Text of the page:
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23 Jan 2020: The Hindu Editorial Analysis

1) On status of early childhood education: Playing with learning


  • The Annual Status of Education Report 2019 data on early childhood education in rural areas makes the case that the pre-school system fails to give children a strong foundation, especially in government-run facilities. 
  • Going by the findings, the percentage of girls in government schools is higher than in private institutions, the cognitive skills of children attending official anganwadi playschools do not match those attending private schools, and there is a significant percentage of underage children in the first standard of formal school, in violation of the stipulated age of six. 
  • It is beyond question that children will be benefitted greatly if they are provided a properly designed environment to acquire cognitive skills. These skills are critical to their ability to verbalise, count, calculate and make comparisons. 
  • What the ASER data sampled from 26 Indian districts seem to indicate is an apparent imbalance in State policies, which is disadvantaging the less affluent as anganwadis and government schools are poorly resourced. 
  • Official policies are also not strict about the age of entry, resulting in four and five year olds accounting for a quarter of government school enrolment, and over 15% in private schools.

  • Substantive questions of pre-primary and early children education raised even by meagre surveys such as ASER call for a deeper look at how governments approach funding of institutions and teacher training for better outcomes. 
  • It is as important to let teachers feel invested in anganwadis as play-and-learn centres aiding children in acquiring cognitive skills, as it is to provide physical infrastructure. Building human resource capabilities would depend on teachers being recruited on the basis of aptitude, their training in credentialed colleges and assurance of tenure of service. 
  • It is unsurprising that in the absence of policies with strong commitment, according to the ASER data, two-thirds of those in the second standard cannot read a text at age seven that they were meant to read a year earlier. 
  • The performance only marginally improves for those in the third standard. There are similar inadequacies for numeracy skills. It is a paradox that students appear to fare somewhat better in private schools with poorly paid teachers. 
  • Nationally, the problem is of a weak educational foundation with little scope for creative learning in the three-to-six year age group, and a governmental system disinterested in giving children motivated, well-trained teachers. 
  • There is no dearth of literature on what works for creative teaching and learning, including from programmes such as the Sarva Shiksha Abhiyan. Neither is there a lack of financial resources. 
  • Government-supported schools with motivated and trained teachers are a must. What remains is for governments to show commitment to education.

 

2) On Speakers and disqualification: Ending inaction


  • There are two significant aspects to the Supreme Court’s latest decision on the Speaker as the adjudicating authority under the anti-defection law.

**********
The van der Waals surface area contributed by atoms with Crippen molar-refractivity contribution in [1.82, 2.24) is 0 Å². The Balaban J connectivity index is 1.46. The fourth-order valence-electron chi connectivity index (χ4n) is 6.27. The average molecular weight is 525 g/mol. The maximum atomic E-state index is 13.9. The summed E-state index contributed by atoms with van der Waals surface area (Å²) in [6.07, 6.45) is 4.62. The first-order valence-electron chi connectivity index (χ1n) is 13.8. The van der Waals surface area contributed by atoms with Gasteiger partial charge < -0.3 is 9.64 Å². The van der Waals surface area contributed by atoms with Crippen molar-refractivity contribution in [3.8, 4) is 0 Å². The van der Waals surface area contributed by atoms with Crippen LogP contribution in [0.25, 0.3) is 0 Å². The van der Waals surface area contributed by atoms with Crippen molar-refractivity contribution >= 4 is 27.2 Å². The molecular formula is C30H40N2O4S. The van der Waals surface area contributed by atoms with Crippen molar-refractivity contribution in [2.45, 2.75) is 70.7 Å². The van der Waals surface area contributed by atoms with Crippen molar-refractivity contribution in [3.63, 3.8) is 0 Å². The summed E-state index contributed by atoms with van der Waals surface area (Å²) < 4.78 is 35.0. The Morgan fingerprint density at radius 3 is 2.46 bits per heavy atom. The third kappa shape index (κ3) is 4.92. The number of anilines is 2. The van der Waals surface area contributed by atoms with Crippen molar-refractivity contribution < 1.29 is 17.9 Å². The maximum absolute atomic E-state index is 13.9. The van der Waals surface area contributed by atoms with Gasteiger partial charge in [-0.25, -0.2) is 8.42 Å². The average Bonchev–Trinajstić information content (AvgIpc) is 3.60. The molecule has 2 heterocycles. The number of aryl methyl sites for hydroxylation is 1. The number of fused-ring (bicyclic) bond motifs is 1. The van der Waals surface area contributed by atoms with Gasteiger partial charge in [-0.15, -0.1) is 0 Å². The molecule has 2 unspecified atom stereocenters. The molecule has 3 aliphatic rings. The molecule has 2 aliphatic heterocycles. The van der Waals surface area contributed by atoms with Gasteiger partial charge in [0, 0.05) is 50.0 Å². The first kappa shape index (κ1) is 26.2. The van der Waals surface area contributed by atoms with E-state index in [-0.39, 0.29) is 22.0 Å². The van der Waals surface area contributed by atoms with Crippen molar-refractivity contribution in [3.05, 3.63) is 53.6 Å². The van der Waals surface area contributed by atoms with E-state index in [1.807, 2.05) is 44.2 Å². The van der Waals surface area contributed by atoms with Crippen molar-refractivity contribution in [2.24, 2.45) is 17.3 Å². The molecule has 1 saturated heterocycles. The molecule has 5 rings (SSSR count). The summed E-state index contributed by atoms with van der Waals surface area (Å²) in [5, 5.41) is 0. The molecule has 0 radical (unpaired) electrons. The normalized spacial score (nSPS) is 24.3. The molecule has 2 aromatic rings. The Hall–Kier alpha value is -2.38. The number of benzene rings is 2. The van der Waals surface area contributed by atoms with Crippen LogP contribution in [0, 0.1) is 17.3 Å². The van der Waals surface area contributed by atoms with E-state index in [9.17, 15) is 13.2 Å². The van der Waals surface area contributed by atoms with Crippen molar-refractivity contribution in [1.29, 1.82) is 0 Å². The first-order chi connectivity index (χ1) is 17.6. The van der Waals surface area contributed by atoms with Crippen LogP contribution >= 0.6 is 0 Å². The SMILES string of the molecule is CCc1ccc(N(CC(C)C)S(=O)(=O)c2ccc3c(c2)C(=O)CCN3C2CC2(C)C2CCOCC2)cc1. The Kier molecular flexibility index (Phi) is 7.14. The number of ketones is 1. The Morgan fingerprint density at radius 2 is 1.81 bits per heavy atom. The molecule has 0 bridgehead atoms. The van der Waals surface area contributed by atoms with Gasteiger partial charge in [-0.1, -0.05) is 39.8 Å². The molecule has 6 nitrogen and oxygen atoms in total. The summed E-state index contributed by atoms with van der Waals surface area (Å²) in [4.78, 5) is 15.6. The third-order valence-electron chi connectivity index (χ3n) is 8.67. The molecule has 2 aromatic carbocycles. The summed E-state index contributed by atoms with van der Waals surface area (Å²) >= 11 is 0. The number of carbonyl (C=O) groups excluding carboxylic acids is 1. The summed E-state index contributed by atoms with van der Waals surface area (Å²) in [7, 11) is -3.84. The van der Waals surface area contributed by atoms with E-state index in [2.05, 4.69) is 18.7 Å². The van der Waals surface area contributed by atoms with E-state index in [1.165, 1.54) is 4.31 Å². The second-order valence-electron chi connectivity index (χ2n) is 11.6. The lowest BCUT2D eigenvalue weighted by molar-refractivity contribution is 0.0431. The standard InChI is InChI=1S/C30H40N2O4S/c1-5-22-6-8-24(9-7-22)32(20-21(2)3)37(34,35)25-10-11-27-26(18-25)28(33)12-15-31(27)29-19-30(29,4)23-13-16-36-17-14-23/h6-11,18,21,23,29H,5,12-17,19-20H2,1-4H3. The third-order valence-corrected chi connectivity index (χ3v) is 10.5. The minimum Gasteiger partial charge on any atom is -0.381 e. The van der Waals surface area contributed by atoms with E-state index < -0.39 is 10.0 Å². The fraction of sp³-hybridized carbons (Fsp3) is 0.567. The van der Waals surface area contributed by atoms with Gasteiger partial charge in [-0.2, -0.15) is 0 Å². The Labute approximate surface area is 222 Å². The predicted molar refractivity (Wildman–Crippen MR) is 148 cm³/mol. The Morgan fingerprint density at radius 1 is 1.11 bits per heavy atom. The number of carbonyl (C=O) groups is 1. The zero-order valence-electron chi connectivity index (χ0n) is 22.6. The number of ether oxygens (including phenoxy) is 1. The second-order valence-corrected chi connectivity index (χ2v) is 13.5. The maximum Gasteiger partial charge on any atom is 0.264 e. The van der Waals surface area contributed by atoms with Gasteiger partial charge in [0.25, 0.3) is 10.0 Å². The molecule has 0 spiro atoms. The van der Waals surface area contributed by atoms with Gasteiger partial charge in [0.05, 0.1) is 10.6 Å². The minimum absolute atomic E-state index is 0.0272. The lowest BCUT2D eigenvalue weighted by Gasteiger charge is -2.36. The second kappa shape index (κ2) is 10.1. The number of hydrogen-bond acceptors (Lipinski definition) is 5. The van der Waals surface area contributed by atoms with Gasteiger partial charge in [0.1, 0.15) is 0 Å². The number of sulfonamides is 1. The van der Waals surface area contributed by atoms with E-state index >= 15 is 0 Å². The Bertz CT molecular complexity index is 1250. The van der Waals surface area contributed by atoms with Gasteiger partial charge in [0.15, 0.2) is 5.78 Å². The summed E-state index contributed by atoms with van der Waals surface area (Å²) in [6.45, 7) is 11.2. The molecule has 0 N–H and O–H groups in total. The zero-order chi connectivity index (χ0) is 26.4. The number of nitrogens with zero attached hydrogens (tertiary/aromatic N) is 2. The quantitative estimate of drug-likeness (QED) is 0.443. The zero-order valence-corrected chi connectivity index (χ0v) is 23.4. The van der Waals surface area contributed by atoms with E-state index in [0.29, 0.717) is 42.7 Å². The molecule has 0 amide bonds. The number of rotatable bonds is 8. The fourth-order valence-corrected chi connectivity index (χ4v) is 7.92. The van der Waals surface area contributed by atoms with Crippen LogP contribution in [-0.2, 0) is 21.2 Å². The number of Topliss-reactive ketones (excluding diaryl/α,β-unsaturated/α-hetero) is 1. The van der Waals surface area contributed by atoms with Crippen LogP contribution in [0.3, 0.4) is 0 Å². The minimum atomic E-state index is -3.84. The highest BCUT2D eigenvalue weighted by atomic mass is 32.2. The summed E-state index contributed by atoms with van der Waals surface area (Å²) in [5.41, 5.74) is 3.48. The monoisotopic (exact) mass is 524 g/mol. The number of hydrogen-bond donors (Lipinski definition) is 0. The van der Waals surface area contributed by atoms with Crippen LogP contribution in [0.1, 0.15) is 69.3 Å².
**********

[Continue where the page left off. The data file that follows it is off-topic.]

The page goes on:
• The first is that Parliament should replace the Speaker with a “permanent tribunal” or external mechanism to render quick and impartial decisions on questions of defection. 
  • Few would disagree with the Court’s view that initial fears and doubts about whether Speakers would be impartial had come true. The second is its extraordinary ruling that the reference by another Bench, in 2016, of a key question to a Constitution Bench was itself unnecessary. 
  • The question awaiting determination by a larger Bench is whether courts have the power to direct Speakers to decide petitions seeking disqualification within a fixed time frame. 
  • The question had arisen because several presiding officers have allowed defectors to bolster the strength of ruling parties and even be sworn in Ministers by merely refraining from adjudicating on complaints against them. Some States have seen en masse defections soon after elections. 
  • Secure in the belief that no court would question the delay in disposal of disqualification matters as long as the matter was pending before a Constitution Bench, Speakers have been wilfully failing to act as per law, thereby helping the ruling party, which invariably is the one that helped them get to the Chair.
  • The reference to a larger Bench, in 2016 in S.A. Sampath Kumar vs. Kale Yadaiah was based on the landmark judgment in Kihoto Hollohan (1992) which upheld the validity of the Constitution’s Tenth Schedule, or the anti-defection law. 
  • This verdict had also made the Speaker’s order subject to judicial review on limited grounds. It made it clear that the court’s jurisdiction would not come into play unless the Speaker passes an order, leaving no room for intervention prior to adjudication. 

  • Finding several pending complaints before Speakers, the Bench, in 2016, decided that it was time for an authoritative verdict on whether Speakers can be directed to dispose of defection questions within a time frame. 
  • While fixing an outer limit of three months for Speakers to act on disqualification petitions, in the present case, Justice R.F. Nariman given four weeks to the Manipur Assembly Speaker to decide the disqualification question in a legislator’s case. He also held that the reference was made on a wrong premise.